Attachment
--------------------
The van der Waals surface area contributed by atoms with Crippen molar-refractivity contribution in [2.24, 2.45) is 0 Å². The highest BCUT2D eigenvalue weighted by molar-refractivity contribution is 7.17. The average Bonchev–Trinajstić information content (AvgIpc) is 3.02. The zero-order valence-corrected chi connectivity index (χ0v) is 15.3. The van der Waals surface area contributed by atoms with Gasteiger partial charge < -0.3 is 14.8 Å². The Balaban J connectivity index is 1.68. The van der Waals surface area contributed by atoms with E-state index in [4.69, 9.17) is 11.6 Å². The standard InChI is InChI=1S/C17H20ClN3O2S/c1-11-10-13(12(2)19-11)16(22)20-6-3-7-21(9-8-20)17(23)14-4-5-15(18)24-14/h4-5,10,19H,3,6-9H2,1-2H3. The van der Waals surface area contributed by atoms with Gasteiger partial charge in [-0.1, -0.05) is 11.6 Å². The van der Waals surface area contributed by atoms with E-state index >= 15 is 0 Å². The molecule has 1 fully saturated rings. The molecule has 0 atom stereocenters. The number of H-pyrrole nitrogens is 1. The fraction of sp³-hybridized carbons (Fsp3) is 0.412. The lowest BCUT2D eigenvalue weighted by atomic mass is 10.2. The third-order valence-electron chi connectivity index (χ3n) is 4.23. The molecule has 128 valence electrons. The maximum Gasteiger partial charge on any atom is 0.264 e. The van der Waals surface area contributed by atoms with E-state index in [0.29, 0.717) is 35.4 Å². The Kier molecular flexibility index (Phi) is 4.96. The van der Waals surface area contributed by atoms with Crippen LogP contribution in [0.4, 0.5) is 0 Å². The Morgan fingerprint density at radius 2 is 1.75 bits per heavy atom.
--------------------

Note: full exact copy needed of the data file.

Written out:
The van der Waals surface area contributed by atoms with Crippen molar-refractivity contribution in [2.24, 2.45) is 0 Å². The highest BCUT2D eigenvalue weighted by molar-refractivity contribution is 7.17. The average Bonchev–Trinajstić information content (AvgIpc) is 3.02. The zero-order valence-corrected chi connectivity index (χ0v) is 15.3. The van der Waals surface area contributed by atoms with Gasteiger partial charge < -0.3 is 14.8 Å². The Balaban J connectivity index is 1.68. The van der Waals surface area contributed by atoms with E-state index in [4.69, 9.17) is 11.6 Å². The standard InChI is InChI=1S/C17H20ClN3O2S/c1-11-10-13(12(2)19-11)16(22)20-6-3-7-21(9-8-20)17(23)14-4-5-15(18)24-14/h4-5,10,19H,3,6-9H2,1-2H3. The van der Waals surface area contributed by atoms with Gasteiger partial charge in [-0.1, -0.05) is 11.6 Å². The van der Waals surface area contributed by atoms with E-state index >= 15 is 0 Å². The molecule has 1 fully saturated rings. The molecule has 0 atom stereocenters. The number of H-pyrrole nitrogens is 1. The fraction of sp³-hybridized carbons (Fsp3) is 0.412. The lowest BCUT2D eigenvalue weighted by atomic mass is 10.2. The third-order valence-electron chi connectivity index (χ3n) is 4.23. The molecule has 128 valence electrons. The maximum Gasteiger partial charge on any atom is 0.264 e. The van der Waals surface area contributed by atoms with E-state index in [0.29, 0.717) is 35.4 Å². The Kier molecular flexibility index (Phi) is 4.96. The van der Waals surface area contributed by atoms with Crippen LogP contribution in [0.4, 0.5) is 0 Å². The Morgan fingerprint density at radius 2 is 1.75 bits per heavy atom.